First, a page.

Programs in precision crafting and repair prepare people to make, modify, and repair precision items. Students may learn to work as gunsmiths, locksmiths, or watchmakers. They may learn to make and repair musical instruments. They also learn to maintain guns, locks, musical instruments, watches, clocks, and jewelry.
Technology, technology, technology. . . That's the buzzword these days. What can be automated is. People rely on their computers, cell phones, and PDAs more than ever. But no matter how many bells and whistles your cell phone has, it can't retrieve the car keys that you accidentally locked in your car. It will call the 24-hour locksmith, though!
Despite the push to become knowledgeable in every area of technology, there is a shortage of skilled craftspeople in several areas. This includes jewelry repair and design, musical instrument calibration, and gunsmithing. If you like paying attention to detail and have steady hands (and a lot of patience), working in an area of precision crafting and repair is a smart career choice.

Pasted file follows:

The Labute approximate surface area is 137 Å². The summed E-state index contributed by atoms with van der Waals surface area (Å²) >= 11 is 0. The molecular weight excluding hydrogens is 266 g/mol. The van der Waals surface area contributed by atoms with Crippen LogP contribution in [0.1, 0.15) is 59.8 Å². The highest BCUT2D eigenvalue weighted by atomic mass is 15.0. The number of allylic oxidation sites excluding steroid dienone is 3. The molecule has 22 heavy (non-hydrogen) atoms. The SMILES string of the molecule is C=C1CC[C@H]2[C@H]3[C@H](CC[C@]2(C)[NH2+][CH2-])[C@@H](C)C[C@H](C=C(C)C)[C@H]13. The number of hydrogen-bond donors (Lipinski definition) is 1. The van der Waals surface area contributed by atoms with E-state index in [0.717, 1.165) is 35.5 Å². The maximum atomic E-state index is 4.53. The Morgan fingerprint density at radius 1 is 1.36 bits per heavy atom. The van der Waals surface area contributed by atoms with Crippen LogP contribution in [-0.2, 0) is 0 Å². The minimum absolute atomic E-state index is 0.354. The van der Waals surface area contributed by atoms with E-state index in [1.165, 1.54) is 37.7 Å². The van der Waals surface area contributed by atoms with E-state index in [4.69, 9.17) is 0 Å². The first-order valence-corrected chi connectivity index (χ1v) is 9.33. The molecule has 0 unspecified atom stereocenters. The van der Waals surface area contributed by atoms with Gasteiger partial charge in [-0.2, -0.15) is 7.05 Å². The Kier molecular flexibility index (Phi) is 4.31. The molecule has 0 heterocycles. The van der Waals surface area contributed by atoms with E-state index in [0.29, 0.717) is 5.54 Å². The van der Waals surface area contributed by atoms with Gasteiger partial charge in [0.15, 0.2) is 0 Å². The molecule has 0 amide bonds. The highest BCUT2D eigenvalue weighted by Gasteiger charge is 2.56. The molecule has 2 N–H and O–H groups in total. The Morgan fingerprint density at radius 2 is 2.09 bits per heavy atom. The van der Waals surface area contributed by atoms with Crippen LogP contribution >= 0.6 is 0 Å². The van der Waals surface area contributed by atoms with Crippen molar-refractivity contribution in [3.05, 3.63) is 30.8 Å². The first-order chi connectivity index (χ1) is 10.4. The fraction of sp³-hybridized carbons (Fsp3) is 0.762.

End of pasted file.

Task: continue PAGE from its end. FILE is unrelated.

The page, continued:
There are several types of precision crafting and repair programs. Your courses will vary depending on the program's focus. For example, in watchmaking and repair programs, you learn how to use metric measuring tools and how to restore vintage timepieces. In gunsmithing programs, you learn how to use lathes and mills. You also learn how to make barrels and stocks. Overall, your courses teach you how to draw and read blueprints, safely use materials and tools, and fix damaged items.
A few private vocational schools and community colleges offer short programs in precision crafting and repair. Community colleges may also offer one-year certificate and two-year associate degree programs. Some high schools coordinate vocational programs with community colleges. This allows high school students to take precision crafting and repair courses before they graduate. In some cases, they are prepared for entry-level work as apprentices after they receive their high school diploma.